Studies In The Book Of Romans

(Romans 16:17-27)


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1. What does God want us to do with those who cause divisions and offenses contrary to the truth?

Mark and avoid them: “Now I beseech you, brethren, mark them which cause divisions and offences contrary to the doctrine which ye have learned; and avoid them” (Romans 16:17).


Š      To mark someone is to note them (II Thessalonians 3:14-15).  Marking or noting is not just done in the negative either (Philippians 3:16-17).

Š      To avoid is to withdraw from (II Thessalonians 3:6 and I Timothy 6:3-5).  This includes social functions too (I Corinthians 5:9-13).

Š      To fail to do so is to have erring fellowship (Ephesians 5:6-11) with those who are unfaithful in the Lord, making us err in doing so by:

o   Partaking in their evil deeds (II John 9-11; cf. I Timothy 5:22).

o   Allowing them to be part of the congregation while they hold to that which is wrong (Revelation 2:14-16).

o   By not obeying the command to mark and avoid (Luke 6:46, Luke 11:28, and I John 5:2-3).

o   By allowing someone to go unmarked you are allowing that person to be a potential predator to those unaware of their doings (I Corinthians 5:1-7 and Galatians 5:7-9; cf. Acts 20:28-31).

Š      Those causing divisions (Galatians 2:1-5 and Titus 3:9-11).  This is based on the premise that there is to be NO DIVISIONS among us (I Corinthians 1:10).

Š      Even if they are not divisive, just committing offense [i.e. Matthew 16:21-23] of the doctrine (I Timothy 4:6 and I Timothy 6:3) they had learned (Romans 6:17 and II Timothy 3:15-17).  That is, sound doctrine (Titus 2:1).


2. What do those who cause divisions and offenses contrary to the truth do to the simple?

They deceive the simple: “For they that are such serve not our Lord Jesus Christ, but their own belly; and by good words and fair speeches deceive the hearts of the simple” (Romans 16:18).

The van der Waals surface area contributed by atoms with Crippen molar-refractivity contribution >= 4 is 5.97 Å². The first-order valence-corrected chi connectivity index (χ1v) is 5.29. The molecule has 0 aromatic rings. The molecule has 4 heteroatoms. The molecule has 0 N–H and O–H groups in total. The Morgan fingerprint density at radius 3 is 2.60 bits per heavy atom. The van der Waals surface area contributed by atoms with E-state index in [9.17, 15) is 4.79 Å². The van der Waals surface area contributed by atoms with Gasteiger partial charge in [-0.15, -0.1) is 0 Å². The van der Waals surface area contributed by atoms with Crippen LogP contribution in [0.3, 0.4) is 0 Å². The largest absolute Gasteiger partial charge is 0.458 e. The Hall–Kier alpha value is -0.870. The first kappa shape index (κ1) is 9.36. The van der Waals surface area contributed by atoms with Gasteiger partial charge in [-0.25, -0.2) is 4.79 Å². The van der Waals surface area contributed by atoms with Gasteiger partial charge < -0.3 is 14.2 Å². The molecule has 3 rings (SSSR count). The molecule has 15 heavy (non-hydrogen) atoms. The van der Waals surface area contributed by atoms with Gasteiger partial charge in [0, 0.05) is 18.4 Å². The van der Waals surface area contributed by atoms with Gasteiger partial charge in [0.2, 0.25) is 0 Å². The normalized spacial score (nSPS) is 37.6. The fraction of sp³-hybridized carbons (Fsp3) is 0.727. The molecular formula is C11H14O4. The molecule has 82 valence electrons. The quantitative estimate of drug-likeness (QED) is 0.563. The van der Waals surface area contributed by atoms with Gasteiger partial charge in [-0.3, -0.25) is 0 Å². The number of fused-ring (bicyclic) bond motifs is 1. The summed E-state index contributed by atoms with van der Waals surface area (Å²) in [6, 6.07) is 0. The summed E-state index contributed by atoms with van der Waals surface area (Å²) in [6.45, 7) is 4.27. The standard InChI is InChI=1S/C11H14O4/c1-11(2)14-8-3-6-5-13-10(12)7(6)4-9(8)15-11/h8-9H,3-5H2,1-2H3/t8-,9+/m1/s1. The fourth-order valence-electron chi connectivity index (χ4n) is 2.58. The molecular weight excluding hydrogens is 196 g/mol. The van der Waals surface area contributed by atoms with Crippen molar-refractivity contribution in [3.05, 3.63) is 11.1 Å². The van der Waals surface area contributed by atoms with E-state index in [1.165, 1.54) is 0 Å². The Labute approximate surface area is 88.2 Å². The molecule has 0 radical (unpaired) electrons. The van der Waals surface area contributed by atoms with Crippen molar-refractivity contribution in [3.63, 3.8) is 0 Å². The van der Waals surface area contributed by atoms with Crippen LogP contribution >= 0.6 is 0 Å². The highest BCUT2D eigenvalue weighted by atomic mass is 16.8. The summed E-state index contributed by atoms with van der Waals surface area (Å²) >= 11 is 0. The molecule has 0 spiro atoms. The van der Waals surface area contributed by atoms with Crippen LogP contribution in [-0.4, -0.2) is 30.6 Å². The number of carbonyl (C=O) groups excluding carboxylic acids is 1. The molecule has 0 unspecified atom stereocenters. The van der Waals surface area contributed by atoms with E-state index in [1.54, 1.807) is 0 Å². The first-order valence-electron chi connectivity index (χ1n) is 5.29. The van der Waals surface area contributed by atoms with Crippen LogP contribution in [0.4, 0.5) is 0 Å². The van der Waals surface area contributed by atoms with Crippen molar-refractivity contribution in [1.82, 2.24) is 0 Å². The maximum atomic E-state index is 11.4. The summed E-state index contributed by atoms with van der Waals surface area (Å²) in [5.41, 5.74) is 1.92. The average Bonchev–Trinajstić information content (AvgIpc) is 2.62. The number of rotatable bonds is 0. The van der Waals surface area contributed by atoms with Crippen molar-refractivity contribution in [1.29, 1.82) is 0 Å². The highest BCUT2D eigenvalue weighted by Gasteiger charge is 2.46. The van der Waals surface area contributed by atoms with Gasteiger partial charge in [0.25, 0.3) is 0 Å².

Š      Those who are divisive and/or offenders against His will are self-serving (Micah 3:11, Zechariah 7:5-6, and Philippians 3:18-19).  No faithful Christian is self-serving (I Corinthians 10:24, II Corinthians 5:15, and Galatians 5:13).  People like that think they are doing right (Proverbs 18:17).

Š      They deceive with good words and fair speeches (Matthew 7:15, Ephesians 4:14, Colossians 2:8, II Timothy 3:1-7, Titus 1:10-12, and II Peter 2:1-3).

Š      They mind earthly things (Romans 8:5 and I Corinthians 3:1-5), which is certainly wrong (Colossians 2:18-23).

Š      Naēve people are easily deceived (Proverbs 14:15 and Proverbs 22:3).  That is why it is important we mark offenders to protect others (II Timothy 2:14-18).

3. In what way is it good to be simple [naēve]?

Concerning evil: “For your obedience is come abroad unto all men.  I am glad therefore on your behalf: but yet I would have you wise unto that which is good, and simple concerning evil” (Romans 16:19).


Š      The obedience that has occurred in Rome had spread as good news to others (Proverbs 15:30 and Proverbs 25:25; cf. I Thessalonians 1:7-9).

Š      Wise to good (Ephesians 5:14-17).

Š      Naēve concerning evil (Psalms 101:1-3 and I Peter 3:8-12).


4. What was the God of peace going to do for the church in Rome concerning Satan?

Bruise him under their feet shortly: “And the God of peace shall bruise Satan under your feet shortly. The grace of our Lord Jesus Christ be with you. Amen” (Romans 16:20).


Š      God of peace (Romans 15:33, I Corinthians 14:33, and Hebrews 13:20).

Š      Bruise [Strong’s #4937; “break; tread down” i.e. Mark 5:4 “pieces”] Satan (Luke 10:17-19) under their feet (Malachi 4:1-3).